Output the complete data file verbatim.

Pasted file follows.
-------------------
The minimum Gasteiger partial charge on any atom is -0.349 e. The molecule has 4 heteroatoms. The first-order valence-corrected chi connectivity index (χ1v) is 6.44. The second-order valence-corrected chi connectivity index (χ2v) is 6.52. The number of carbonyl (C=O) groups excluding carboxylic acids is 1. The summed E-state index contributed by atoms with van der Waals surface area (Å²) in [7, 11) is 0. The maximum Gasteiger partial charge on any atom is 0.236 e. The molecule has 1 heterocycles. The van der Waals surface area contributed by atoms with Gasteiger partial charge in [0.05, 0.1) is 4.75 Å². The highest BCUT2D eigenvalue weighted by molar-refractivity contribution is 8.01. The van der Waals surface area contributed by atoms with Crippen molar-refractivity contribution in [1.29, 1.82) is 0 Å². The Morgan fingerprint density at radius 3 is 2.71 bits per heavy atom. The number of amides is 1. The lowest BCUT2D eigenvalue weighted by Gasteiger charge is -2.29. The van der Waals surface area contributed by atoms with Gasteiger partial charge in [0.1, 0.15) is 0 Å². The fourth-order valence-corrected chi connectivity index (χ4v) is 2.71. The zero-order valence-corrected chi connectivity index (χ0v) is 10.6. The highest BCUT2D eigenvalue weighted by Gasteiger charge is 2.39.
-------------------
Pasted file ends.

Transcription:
The minimum Gasteiger partial charge on any atom is -0.349 e. The molecule has 4 heteroatoms. The first-order valence-corrected chi connectivity index (χ1v) is 6.44. The second-order valence-corrected chi connectivity index (χ2v) is 6.52. The number of carbonyl (C=O) groups excluding carboxylic acids is 1. The summed E-state index contributed by atoms with van der Waals surface area (Å²) in [7, 11) is 0. The maximum Gasteiger partial charge on any atom is 0.236 e. The molecule has 1 heterocycles. The van der Waals surface area contributed by atoms with Gasteiger partial charge in [0.05, 0.1) is 4.75 Å². The highest BCUT2D eigenvalue weighted by molar-refractivity contribution is 8.01. The van der Waals surface area contributed by atoms with Crippen molar-refractivity contribution in [1.29, 1.82) is 0 Å². The Morgan fingerprint density at radius 3 is 2.71 bits per heavy atom. The number of amides is 1. The lowest BCUT2D eigenvalue weighted by Gasteiger charge is -2.29. The van der Waals surface area contributed by atoms with Gasteiger partial charge in [0.1, 0.15) is 0 Å². The fourth-order valence-corrected chi connectivity index (χ4v) is 2.71. The zero-order valence-corrected chi connectivity index (χ0v) is 10.6. The highest BCUT2D eigenvalue weighted by Gasteiger charge is 2.39.